In Brief: When manufacturing stops, cancellation of a trademark is not far behind.

Here’s What Happened:  

Peavey Electronics Corporation manufactured a popular series of amplifiers from the 1970s to 2013 under the brand “CS”. Peavey shipped amplifier manufacturing to China and eventually dropped the CS brand from its catalogue. Domestic sales of CS amps dwindled to a few in 2016-2017, none from 2018 through 2020 and one sale in 2021. By then Peavey’s website stated that CS amplifiers are no longer available in the US.

On January 16, 2021, Peavey sent a cease and desist letter to Adamson Systems Engineering demanding that Adamson cease manufacturing and selling intelligent loudspeakers using the mark “CS Series”.

Adamson responded by filing a cancellation proceeding with the Trademark Trial and Appeal Board claiming that Peavey had abandoned the CS trademark.

There are two elements to an abandonment claim: (1) use of the mark has been discontinued; and (2) there is not intent to resume use. 

The Board found that the minimal domestic sales of the CS amplifiers from 2016 onward were insufficient to constitute use in commerce and gave rise to a presumption of abandonment.

Peavey presented the arguments and evidence in an attempt to overcome the presumption of abandonment:

1.         Advertising and Marketing. Peavey said it had spent millions and millions of dollars in advertising and marketing its products throughout the years.  But advertising is not use in commerce. For tangible goods, the mark has to be placed on the goods and the goods have to be in commerce.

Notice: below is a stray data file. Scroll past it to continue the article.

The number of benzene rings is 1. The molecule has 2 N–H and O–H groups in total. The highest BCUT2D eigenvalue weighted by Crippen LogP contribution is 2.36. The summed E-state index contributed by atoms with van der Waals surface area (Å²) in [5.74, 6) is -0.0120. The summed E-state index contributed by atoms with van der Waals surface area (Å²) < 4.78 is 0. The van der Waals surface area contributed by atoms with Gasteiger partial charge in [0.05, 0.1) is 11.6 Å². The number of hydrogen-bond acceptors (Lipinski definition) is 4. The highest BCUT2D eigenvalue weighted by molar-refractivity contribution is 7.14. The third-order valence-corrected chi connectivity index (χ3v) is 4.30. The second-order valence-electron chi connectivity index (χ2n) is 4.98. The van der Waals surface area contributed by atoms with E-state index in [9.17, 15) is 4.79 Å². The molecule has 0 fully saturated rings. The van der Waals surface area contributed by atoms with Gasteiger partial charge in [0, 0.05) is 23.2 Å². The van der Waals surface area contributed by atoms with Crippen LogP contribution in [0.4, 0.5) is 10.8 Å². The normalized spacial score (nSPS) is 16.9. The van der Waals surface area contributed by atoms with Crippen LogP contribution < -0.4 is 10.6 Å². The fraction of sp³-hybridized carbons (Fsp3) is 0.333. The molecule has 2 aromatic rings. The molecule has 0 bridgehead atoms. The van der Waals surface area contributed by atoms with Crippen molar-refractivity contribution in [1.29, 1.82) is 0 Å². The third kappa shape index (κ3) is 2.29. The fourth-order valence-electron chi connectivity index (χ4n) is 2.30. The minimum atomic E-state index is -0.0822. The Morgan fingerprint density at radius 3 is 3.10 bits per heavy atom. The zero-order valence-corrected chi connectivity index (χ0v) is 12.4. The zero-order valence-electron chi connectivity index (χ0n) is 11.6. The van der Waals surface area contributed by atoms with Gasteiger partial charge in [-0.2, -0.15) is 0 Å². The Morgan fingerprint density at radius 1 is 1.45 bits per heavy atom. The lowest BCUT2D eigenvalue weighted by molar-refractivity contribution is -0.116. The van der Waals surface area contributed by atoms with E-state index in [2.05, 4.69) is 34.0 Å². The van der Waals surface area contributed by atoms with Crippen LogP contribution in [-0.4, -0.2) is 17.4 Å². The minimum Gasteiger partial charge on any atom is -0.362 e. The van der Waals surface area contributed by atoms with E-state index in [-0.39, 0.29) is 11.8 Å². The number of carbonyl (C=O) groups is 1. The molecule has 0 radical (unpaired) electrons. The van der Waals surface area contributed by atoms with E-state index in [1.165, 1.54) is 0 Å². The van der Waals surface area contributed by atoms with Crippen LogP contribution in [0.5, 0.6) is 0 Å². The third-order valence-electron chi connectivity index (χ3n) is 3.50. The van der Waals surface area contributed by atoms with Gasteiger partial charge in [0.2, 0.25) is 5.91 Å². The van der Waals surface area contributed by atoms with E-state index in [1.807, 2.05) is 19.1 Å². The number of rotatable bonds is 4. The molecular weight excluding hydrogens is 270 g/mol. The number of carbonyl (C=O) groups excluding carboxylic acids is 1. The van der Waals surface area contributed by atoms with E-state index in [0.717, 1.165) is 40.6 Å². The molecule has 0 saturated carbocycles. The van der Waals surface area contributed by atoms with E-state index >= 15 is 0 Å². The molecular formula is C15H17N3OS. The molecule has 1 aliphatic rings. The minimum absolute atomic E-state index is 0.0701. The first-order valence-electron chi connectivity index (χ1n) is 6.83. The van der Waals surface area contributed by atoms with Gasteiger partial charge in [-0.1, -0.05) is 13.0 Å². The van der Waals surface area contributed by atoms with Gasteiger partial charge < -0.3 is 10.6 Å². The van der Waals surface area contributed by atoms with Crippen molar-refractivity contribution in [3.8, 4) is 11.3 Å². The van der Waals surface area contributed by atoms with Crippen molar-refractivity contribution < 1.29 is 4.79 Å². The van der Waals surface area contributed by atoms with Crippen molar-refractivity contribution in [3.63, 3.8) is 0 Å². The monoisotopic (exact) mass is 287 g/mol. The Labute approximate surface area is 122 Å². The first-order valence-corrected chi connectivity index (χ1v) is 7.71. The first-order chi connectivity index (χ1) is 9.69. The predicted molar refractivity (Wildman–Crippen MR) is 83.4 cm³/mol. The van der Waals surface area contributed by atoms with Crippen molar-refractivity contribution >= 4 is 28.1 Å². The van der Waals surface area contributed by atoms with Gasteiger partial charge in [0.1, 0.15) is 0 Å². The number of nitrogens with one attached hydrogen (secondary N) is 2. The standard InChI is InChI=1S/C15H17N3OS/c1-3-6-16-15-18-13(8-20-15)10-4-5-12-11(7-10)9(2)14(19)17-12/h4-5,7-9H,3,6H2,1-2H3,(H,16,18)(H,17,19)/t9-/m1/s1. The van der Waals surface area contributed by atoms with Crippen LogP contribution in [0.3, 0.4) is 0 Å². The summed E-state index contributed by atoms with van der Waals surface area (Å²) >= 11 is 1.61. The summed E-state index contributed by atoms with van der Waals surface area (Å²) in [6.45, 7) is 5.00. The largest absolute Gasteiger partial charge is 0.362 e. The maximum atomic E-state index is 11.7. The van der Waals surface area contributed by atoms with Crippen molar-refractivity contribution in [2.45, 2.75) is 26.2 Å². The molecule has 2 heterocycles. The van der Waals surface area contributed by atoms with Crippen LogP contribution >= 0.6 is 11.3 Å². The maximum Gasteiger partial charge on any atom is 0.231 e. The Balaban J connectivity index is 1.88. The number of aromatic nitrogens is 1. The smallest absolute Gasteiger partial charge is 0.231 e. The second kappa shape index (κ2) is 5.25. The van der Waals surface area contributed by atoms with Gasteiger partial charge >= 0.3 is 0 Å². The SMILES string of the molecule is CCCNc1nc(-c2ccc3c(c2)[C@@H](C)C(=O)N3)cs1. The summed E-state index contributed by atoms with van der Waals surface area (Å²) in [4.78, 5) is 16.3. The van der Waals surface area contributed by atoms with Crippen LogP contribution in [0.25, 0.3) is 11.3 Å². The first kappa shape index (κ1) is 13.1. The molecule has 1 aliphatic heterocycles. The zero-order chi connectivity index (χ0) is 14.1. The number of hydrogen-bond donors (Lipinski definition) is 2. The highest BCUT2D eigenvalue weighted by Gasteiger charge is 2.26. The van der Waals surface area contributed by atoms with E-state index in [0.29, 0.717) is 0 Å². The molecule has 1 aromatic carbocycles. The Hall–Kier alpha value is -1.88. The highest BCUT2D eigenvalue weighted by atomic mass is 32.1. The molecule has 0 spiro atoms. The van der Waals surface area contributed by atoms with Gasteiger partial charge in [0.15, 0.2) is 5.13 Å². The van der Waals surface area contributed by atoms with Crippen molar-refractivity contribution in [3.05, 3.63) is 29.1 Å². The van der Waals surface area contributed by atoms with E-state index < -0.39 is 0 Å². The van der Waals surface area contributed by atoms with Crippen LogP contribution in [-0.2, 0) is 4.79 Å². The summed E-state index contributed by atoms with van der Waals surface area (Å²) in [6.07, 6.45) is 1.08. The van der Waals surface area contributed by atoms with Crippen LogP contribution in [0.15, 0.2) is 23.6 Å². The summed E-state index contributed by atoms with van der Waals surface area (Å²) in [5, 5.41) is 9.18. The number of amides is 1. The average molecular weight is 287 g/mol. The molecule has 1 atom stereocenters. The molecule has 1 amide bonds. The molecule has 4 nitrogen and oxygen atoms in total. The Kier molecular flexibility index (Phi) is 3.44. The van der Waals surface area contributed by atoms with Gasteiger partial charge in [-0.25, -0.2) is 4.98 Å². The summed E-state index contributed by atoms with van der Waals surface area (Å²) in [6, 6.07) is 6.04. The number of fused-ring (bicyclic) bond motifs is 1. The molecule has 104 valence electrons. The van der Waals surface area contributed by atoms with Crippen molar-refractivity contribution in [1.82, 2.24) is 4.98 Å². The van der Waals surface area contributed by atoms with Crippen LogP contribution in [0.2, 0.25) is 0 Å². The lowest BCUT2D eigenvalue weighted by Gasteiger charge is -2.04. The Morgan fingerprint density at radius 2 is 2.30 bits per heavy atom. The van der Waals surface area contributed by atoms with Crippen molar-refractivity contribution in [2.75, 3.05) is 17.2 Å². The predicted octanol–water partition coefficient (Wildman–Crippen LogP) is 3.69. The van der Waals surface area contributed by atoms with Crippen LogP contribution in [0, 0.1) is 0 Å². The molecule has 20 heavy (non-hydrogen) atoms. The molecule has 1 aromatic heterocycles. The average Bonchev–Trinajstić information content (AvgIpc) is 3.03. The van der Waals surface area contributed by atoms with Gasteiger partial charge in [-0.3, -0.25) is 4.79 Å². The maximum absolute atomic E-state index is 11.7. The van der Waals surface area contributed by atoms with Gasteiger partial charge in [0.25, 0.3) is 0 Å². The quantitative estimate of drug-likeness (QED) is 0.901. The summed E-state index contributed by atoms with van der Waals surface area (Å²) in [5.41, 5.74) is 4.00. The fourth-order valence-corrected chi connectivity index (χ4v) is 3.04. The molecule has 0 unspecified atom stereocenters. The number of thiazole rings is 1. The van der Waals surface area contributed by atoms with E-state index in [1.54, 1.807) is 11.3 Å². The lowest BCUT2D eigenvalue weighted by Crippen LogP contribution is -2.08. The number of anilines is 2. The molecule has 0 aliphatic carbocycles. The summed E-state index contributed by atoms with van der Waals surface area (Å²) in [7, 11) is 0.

2.         Residual Goodwill. Peavey argued that a mark is abandoned only when it has lost all trademark significance, including residual goodwill. This is a twist on the chicken/egg argument. Once the chicken is gone, the source of the egg is gone too. Residual good will doesn’t negate abandonment resulting from non-use.

3.         Resales, Repair and Refurbishment. Peavey argued that there were active resellers, and a repair and refurbishment market.  Here, again, Peavey avoided the issue of lack of sales. Resales and repairs by third parties did not inure to Peavey’s benefit.

4.         Planned Resumption of Use. Peavey asserted that the COVID-19 pandemic in 2020 had hindered its planned update of the CS series.  Peavey didn’t produce any business records that supported specific activities designed to resume use. The Board rejected Peavey’s vague, unsubstantiated intent to make use of the mark at some unspecified time in the future.

The Board granted Adamson’s petition to cancel the CS mark and ordered the USPTO to cancel the registration in due course.

Why You Should Know This:  The COVID-19 pandemic caused business disruptions in many sectors. The unprecedented world health crises could be an argument to relax the rules governing a presumption of abandonment of a trademark. However, Peavey couldn’t prove that it had an intent to resume use of the trademark. An intent to resume use can be shown in many different ways such as internal memos, transcripts of meetings, press releases or market research.

And, be careful when serving a cease and desist letter. It’s always good to put your own house in order before attempting to enforce rights against someone else.

Case Information: Adamson Sys. Eng'g, Inc., No. 9207658, 2023 WL 7274674, at *1 (Nov. 1, 2023)

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